The stated goal of a Title II reclassification is to circumscribe the behavior of broadband service providers — Comcast, AT&T, and Verizon, for example. The practical effect of such a move, however, could hardly be more devastating for the Internet. Title II reclassification would be an omni-regulatory power grab of historic consequence. Once unleashed, it would reach out and touch every node of our sprawling global networks, including Silicon Valley content firms, app makers, and cloud companies.
Title II regulates prices. It requires government permission to supply new products and services, or to terminate old products and services. It often requires approval for marketing campaigns or new technologies. It would open the door to regulation of the Internet by the 51 state public utility commissions and by every nation around the globe — imagine the fragmented confusion. Title II would blow up the existing technologies, business models, and voluntary interconnection agreements that have resulted in so much Internet success. More ominously, it would dramatically slow the pace of advance in the technologies, business models, and network and service innovations of the future.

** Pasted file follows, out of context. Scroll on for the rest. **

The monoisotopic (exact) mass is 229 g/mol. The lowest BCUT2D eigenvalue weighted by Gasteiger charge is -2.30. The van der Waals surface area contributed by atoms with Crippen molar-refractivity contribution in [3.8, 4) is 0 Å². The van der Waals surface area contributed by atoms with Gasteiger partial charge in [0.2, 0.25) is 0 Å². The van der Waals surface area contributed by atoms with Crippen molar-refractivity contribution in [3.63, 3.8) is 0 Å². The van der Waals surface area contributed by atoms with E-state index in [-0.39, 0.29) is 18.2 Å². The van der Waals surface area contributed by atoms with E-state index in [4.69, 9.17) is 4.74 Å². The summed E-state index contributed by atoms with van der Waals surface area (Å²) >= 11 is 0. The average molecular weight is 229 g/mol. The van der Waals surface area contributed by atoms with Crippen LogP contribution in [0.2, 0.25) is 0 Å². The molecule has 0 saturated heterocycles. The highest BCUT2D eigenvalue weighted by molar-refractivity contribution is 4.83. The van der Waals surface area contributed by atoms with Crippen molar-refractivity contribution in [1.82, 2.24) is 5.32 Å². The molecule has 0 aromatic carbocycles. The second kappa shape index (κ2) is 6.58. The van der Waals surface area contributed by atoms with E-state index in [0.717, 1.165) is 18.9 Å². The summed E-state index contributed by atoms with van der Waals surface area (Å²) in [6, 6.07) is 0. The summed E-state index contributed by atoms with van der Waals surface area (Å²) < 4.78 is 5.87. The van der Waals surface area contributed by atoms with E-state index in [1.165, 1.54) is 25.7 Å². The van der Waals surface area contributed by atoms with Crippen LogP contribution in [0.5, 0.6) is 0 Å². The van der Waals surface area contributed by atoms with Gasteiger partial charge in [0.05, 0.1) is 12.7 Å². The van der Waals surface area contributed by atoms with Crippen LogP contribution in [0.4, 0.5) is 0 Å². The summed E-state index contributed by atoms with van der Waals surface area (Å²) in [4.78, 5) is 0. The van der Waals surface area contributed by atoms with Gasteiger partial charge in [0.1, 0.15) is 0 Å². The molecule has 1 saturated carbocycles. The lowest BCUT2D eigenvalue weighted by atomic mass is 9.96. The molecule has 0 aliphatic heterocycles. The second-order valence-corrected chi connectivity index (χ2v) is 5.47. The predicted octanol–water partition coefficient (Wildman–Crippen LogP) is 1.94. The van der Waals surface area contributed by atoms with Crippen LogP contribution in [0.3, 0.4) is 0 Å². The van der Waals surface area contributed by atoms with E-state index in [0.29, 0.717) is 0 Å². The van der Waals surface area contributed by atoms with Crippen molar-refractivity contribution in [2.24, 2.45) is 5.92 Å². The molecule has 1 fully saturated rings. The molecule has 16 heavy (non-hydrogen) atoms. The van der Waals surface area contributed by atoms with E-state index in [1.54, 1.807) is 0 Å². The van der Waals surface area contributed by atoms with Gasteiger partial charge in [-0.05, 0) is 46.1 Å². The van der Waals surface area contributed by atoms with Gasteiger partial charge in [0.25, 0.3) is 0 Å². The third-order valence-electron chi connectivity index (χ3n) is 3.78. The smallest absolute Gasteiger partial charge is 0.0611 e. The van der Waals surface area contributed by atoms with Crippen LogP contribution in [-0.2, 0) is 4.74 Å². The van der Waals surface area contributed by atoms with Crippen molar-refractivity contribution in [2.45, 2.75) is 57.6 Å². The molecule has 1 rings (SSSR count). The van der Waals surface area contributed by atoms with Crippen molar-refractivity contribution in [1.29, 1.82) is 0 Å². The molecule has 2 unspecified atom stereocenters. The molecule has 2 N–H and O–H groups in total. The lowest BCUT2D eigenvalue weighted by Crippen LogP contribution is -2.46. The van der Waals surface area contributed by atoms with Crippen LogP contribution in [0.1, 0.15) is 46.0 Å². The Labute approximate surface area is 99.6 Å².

Because Title II traditional applied to the transmission of information, as opposed to its storage or processing, any bit-moving function could be exposed to Title II’s heavy hand. Most big Web firms, many of whom signed a letter asking for stronger regulations (though, notably, not explicitly asking for Title II), perform lots of transmission. Google has its own global fiber and content delivery networks. Netflix has its own CDN. Same for Amazon and Microsoft and Facebook. And what about Xboxes and Kindles? These products contain transmission components (Xbox Live and WhisperSync). All these firms and products could be swallowed by Title II’s omnivorous reach.
The “transmission” distinction is itself thoroughly obsolete, which is why all these networks and products should be considered information services. Even within a microchip or a data center, data is transmitted. It is also stored and processed. The three fundamental acts we perform on information cannot meaningfully be distinguished — especially not by three commissioners and committees of lawyers.